It can seem like the United States election cycle is never-ending. With several months still to go before voters head to the polls, radio and TV programmes have been reporting on the twisting road to the party’s national conventions this summer.
Before the televised debates many expected the election to be a straight-forward contest between Hillary Clinton and Jeb Bush. The entrance of Donald Trump into the Republican race and the enduring presence of Democratic hopeful Bernie Sanders has made this one of the most intriguing US elections in recent times.
Where news programmes bring us updates on the latest primaries, endorsements and speeches, political podcasts are taking a closer look at the campaigns.
American public broadcaster NPR releases several new episodes of its NPR Politics Podcast each week. Starting with the big headlines of the last few days, often concentrating on the primaries and polls, the hosts chart the winners and losers before analysing the results.
Most of NPR’s episodes come in at around 20 minutes, a preferable length for some between short reports in UK media and longer free-form discussions. Anyone familiar with NPR’s existing podcasts will find the approach and tone of the NPR Politics Podcast more akin to BBC Radio 5 live.
Polls have formed one of the central themes of the 2016 primaries and caucuses. In 2008 a statistician better known for following baseball started a blog to look at the upcoming US election. Nate Silver’s FiveThirtyEight correctly predicted the results in 49 out of 50 states, and four years later correctly predicted the result in all 50 states.
Nate Silver is joined by Clare Malone, Harry Enten and Jody Avirgan every week on the FiveThirtyEight podcast to discuss the polls, issues and voters.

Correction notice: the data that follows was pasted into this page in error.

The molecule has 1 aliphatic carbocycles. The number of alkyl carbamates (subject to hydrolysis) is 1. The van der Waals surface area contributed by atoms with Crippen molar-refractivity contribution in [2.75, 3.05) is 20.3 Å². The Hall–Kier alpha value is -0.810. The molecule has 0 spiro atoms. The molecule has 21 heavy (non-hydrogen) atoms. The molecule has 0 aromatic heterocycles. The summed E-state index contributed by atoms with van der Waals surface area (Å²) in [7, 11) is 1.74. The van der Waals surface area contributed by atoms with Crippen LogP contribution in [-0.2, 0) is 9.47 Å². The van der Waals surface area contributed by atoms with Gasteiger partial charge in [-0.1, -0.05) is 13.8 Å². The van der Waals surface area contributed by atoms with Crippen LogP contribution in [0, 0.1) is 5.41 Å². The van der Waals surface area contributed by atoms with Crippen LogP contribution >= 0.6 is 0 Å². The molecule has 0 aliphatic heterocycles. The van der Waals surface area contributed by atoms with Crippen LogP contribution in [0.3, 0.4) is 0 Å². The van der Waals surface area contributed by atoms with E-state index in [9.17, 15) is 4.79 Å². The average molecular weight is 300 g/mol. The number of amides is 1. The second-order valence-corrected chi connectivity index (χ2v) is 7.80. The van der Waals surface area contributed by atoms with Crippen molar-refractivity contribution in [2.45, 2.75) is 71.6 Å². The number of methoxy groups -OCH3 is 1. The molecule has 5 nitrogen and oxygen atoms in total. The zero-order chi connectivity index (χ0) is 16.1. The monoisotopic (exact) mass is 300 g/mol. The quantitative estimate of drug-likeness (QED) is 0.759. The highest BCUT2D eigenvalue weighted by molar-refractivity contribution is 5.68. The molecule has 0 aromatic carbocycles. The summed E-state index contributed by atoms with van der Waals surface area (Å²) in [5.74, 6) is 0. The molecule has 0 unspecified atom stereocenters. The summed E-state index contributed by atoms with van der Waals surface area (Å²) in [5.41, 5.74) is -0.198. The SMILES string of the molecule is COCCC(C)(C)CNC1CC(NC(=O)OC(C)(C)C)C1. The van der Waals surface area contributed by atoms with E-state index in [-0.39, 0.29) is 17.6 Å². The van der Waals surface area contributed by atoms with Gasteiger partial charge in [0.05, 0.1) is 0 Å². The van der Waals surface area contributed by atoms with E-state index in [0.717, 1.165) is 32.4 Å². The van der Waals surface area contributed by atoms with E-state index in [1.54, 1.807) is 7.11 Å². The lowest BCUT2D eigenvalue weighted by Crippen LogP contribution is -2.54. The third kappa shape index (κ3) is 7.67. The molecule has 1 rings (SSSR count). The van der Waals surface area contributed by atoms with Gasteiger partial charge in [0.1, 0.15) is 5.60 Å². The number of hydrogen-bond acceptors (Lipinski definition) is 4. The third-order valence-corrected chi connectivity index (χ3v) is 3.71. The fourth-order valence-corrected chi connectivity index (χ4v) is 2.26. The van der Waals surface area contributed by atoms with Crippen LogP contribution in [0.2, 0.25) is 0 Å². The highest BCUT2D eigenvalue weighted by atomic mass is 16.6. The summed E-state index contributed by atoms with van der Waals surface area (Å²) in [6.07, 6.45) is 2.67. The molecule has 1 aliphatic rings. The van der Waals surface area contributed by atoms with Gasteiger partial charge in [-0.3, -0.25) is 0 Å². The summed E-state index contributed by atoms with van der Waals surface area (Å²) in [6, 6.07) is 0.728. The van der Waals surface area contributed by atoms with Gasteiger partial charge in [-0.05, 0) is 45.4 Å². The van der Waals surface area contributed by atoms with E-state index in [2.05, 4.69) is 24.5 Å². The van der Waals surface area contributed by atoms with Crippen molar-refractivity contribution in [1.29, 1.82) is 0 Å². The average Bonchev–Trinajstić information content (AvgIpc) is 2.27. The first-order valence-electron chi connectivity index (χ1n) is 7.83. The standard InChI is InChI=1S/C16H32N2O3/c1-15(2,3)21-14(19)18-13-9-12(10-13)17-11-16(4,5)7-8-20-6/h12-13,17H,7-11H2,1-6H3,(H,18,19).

Political strategist David Axelrod hosts The Axe Files for CNN and the University of Chicago. Having worked on Barack Obama’s election campaigns, Axelrod talks to politicians from both sides of the aisle. Recent podcasts include interviews with Lindsey Graham, Nancy Pelosi and director Spike Lee.
The position and policies of US presidents can seem a little distant when discussion is dominated by which candidates ‘won’ and ‘lost’ in the last 24 hours. A podcast from the Washington Post is creating 44 episodes leading up to the election.
Presidential looks at “the character and legacy of each of the American presidents” every Sunday with Pulitzer Prize-winning historians and journalists. Episodes released already look at George Washington, John Adams and less well known presidents James Monroe and Andrew Jackson. Episodes on late 20th Century presidents will arrive in October.
Some campaigns fall short of making the party nomination. Talking to candidates that didn’t make it is Candidate Confessional. A relatively new podcast it has already looked at Mitt Romney, Tim Pawlenty and Michelle Bachmann’s campaigns. The podcast describes itself as an attempt to look at the human side of campaigning. Some episodes contain strong language.
The party conventions where candidates will be confirmed take place this July, with the US election being held in November.